The head and second masters shall, in addition to their stipends, be entitled to the occupation, rent free, of the dwelling-houses and buildings now appropriated to the present head and second masters respectively; and shall, at their own charges, repair the dwellinghouses and buildings appropriated to them respectively, as specified in the section relating to the Lecturer, and shall give such security as the Governors may require for so doing and for delivering up the premises on ceasing to hold office.
The head and second masters shall at all times be resident, and they, as well as all other masters, shall be constantly attendant upon their duties; and if either of them shall be absent, except during the holidays, or unless the cause of absence shall be sanctioned by the Visitors or Governors of the school, then the Governors may, at their pleasure, remove and displace him, and appoint another master in his place; and on no occasion shall two masters be absent at the same time; and if either of the masters shall in the opinion of the Governors be incompetent, insufficient, or otherwise unfit for his duties, or of immoral life or conversation, or negligent in the exercises of religion, or shall, without the Governors' permission, take any other charge or be preferred to any other employment or living, or shall break or infringe any of these statutes—of all which matters the Governors shall be the sole judges—then the Governors may remove and displace the master so offending, and appoint another in his stead.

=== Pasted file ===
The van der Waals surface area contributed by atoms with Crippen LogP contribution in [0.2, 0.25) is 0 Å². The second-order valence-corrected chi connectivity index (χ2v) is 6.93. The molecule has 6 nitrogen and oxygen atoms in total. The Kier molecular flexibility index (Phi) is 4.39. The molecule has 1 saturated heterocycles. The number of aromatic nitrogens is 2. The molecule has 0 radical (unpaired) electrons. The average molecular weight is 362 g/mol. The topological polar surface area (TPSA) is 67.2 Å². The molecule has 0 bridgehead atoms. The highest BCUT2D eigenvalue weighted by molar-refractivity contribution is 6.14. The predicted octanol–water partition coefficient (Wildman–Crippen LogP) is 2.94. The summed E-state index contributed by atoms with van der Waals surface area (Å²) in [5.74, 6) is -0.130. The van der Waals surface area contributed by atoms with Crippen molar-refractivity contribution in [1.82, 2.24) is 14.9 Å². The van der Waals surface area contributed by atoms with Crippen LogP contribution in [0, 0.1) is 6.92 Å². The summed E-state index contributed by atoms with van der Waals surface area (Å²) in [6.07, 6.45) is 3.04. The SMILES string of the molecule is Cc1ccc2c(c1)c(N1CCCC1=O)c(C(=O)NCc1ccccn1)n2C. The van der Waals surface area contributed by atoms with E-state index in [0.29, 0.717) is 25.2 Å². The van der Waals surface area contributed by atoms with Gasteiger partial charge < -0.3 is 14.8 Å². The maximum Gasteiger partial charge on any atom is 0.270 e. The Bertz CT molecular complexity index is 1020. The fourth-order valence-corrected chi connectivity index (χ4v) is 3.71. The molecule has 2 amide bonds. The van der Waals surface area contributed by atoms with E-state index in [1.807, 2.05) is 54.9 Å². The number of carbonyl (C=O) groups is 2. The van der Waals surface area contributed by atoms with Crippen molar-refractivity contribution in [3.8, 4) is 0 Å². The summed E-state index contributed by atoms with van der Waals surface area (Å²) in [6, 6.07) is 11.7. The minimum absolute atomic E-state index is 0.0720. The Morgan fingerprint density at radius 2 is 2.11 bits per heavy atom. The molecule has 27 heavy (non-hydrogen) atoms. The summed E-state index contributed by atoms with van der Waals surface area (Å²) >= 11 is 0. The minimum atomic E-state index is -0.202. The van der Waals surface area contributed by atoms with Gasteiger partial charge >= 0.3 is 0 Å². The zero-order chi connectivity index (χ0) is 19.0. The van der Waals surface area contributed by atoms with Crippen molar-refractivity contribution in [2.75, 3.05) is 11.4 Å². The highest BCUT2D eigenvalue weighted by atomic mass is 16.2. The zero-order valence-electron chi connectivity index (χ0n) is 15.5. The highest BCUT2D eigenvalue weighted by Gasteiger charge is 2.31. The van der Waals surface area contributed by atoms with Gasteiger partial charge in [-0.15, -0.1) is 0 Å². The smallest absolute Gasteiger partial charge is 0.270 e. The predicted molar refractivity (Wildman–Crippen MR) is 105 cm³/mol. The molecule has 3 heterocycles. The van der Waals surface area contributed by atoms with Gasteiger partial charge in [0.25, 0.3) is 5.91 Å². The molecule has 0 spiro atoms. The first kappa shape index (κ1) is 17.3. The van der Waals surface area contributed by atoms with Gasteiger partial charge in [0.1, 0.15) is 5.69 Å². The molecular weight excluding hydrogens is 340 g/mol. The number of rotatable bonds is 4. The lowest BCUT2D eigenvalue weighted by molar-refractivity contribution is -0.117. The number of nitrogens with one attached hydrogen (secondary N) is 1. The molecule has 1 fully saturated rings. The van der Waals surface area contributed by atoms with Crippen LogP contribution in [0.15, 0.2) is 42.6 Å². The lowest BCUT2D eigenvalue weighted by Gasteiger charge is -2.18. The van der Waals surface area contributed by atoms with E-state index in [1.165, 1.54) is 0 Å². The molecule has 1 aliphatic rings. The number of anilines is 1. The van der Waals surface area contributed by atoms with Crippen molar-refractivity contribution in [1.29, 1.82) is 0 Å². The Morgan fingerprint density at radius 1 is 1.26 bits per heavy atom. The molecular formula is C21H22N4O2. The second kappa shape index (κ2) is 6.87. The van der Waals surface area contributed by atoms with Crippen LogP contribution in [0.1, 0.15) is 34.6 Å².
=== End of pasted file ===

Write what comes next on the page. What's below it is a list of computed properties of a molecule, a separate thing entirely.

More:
The Governors shall appoint 12 gentlemen, residing within 25 miles of the school-house, to be Visitors of the school, and shall appoint one of such Visitors to be chairman, and shall, from time to time, fill up any vacancies in the number which shall arise from death or resignation, or from ceasing to reside within the specified distance. It shall be the duty of the Visitors to visit the school four times a year for general business; but the chairman or any three Visitors may call a special meeting when occasion may require.
The Visitors shall report to the Governors quarterly, or oftener if they shall think proper, the state of the school, the proficiency of the scholars, and the efficient discharge of their duties by the masters and Lecturer. The Visitors shall be at liberty, if any doubt arise on these Regulations, to explain the same.
The absence of any Visitor from the meetings for 12 months shall be considered a resignation of his appointment, and the Governors may proceed to appoint another. Nevertheless the same gentleman may be reappointed' on the recommendation of the Visitors, who shall notify each case of vacancy to the Governors.
I have the honour most respectfully of informing you that this school was closed on the 22nd December 1862, and was re-opened January 5th, 1863, and that I have admitted one boy in obedience to your order.